"Tonight our fellow Missourians in the city of Kirkwood were terrorized by a senseless and horrific crime at an open government meeting," Gov. Matt Blunt said in a statement. "I join Missourians tonight in praying for the victims, their families and friends, and everyone in the community of Kirkwood."
    Police have not named the gunman, but McNichols identified him as Charles Lee "Cookie" Thornton, whom she knows from covering the council. Thornton had previously disrupted meetings, she told the Post-Dispatch.
    Thornton was well-known at City Hall, often making outrageous comments at public meetings, according to a 2006 article in the weekly Webster- Kirkwood Times.
    The newspaper quoted Swoboda as saying in June 2006 that Thornton's contentious remarks over the years created "one of the most embarrassing situations that I have experienced in my many years of public service."
    Swoboda's comments came during a council meeting attended by Thornton two weeks after the man was forcibly removed from the chambers. The mayor said at the time that the council considered banning Thornton from future meetings but decided against it.
    "The city council has decided that they will not lower themselves to Mr. Thornton's level," Swoboda said at the meeting. "We will act with integrity and continue to deal with him at these council proceedings. However, we will not allow Mr. Thornton, or any other person, to disrupt these proceedings."
    Thornton said during the meeting that he had been issued more than 150 tickets.
    He was arrested twice and later convicted for disorderly conduct for outbursts at two council meetings in 2006, convinced the city was persecuting him. When allowed to speak during one meeting, he approached the podium with a posterboard with a picture of a donkey and began making harassing remarks about Swoboda.
    In a federal lawsuit stemming from those meetings, Thornton, representing himself, insisted that Kirkwood officials violated his constitutional rights to free speech by barring him from speaking at the meetings. But a judge in St. Louis tossed out the suit Jan. 28, writing that "any restrictions on Thornton's speech were reasonable, viewpoint neutral, and served important governmental interests."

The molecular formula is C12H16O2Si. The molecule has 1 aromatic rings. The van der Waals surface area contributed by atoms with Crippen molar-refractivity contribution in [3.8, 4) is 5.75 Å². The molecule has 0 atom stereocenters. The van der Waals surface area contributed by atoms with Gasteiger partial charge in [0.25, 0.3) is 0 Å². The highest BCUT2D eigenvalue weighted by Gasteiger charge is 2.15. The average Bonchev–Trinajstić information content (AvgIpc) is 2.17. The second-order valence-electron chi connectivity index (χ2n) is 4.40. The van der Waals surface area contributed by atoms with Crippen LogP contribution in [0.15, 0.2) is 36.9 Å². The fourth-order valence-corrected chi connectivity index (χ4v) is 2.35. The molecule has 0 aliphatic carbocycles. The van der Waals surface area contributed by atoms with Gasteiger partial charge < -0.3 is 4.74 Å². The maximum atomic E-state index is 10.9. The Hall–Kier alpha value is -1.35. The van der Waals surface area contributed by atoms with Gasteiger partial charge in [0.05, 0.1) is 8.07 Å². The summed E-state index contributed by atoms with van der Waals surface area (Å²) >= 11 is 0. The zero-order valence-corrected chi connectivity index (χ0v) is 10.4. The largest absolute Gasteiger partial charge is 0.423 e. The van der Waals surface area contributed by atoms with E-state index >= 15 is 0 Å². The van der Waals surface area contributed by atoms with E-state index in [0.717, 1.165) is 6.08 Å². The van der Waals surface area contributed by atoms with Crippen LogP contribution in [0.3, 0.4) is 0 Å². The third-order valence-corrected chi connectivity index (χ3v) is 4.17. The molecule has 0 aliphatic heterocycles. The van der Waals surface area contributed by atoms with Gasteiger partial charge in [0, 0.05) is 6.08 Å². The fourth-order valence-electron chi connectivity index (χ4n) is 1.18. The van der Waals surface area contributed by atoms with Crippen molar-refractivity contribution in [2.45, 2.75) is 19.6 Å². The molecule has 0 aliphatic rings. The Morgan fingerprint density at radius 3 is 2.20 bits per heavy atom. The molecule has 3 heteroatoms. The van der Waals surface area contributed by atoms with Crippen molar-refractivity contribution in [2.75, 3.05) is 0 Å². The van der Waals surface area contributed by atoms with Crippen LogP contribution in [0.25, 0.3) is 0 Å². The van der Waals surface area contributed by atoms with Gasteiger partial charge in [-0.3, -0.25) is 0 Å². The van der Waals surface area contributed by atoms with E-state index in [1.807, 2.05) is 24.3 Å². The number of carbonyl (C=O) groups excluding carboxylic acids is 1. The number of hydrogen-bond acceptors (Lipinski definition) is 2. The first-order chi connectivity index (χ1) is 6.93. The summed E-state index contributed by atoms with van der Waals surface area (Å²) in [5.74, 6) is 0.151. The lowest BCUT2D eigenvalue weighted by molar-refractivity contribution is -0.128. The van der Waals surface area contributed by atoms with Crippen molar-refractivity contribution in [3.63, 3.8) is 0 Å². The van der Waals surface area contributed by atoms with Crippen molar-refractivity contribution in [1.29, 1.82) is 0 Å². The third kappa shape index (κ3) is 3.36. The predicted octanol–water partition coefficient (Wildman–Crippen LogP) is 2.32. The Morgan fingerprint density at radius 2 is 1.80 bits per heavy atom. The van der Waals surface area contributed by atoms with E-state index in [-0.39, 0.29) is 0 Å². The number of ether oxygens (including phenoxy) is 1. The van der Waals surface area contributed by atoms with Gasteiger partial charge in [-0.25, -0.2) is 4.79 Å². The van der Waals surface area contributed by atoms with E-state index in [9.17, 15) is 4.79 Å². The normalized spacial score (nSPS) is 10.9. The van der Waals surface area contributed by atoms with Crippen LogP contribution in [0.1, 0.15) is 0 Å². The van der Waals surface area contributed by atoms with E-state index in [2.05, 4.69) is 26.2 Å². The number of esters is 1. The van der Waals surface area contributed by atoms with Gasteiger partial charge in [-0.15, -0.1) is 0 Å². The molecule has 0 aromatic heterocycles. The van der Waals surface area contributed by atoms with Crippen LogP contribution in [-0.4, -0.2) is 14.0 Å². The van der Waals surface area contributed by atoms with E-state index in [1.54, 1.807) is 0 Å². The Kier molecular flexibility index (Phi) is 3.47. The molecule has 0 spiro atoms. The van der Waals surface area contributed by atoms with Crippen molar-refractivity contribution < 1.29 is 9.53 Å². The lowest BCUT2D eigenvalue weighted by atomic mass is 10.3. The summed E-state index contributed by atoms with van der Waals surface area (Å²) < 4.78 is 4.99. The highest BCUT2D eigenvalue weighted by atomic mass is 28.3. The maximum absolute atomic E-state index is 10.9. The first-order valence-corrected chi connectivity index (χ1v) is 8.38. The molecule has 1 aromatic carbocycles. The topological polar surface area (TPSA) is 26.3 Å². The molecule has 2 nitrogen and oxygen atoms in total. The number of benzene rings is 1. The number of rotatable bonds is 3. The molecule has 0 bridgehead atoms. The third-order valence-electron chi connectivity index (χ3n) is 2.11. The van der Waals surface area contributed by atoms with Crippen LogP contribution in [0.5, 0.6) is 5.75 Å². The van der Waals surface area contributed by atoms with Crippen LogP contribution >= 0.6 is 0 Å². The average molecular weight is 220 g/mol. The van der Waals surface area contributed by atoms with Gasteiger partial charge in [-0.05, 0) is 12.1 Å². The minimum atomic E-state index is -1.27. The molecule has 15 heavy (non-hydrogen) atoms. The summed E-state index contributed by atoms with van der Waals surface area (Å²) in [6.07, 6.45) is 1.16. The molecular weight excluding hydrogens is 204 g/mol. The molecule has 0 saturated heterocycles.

Kirkwood is about 20 miles southwest of downtown St. Louis. City Hall is in a quiet area filled with condominiums, eateries and shops, not far from a dance studio and train station.
    The police department's chaplain said law enforcers from several agencies were anguished over the shootings.
    "They're all just so sad, shocked by this," said Father Robert Osborne of St. Peter Catholic Church. "This doesn't happen in Kirkwood."
    Mary Linehares, a teacher who lives about four blocks from City Hall and who walked down to the scene with her husband, described the town as quiet and eclectic.
    "It's like a small town in St. Louis," Linehares said. "You can call it Mayberry."
    Despite its reputation locally for serenity, Kirkwood has grappled in recent years with crimes that have brought it unwanted attention.
    Just down the street from City Hall is the Imo's pizzeria once managed by Michael Devlin, the man who kidnapped Shawn Hornbeck when the boy was just 11 in 2002 and held him for four years before authorities rescued him from the home in January last year. Also rescued was Ben Ownby, another teenager Devlin abducted just days before Devlin's arrest.
    Those crimes got Devlin life terms on state charges, as well as 170 years behind bars on federal charges that he made pornography.
    City Hall also is about a block from a park now named for former Kirkwood police Sgt. William McEntee, who was a 43-year-old father of three when he was slain in 2005 by a man who witnesses said blamed police for the death of his 12-year-old half-brother two hours earlier.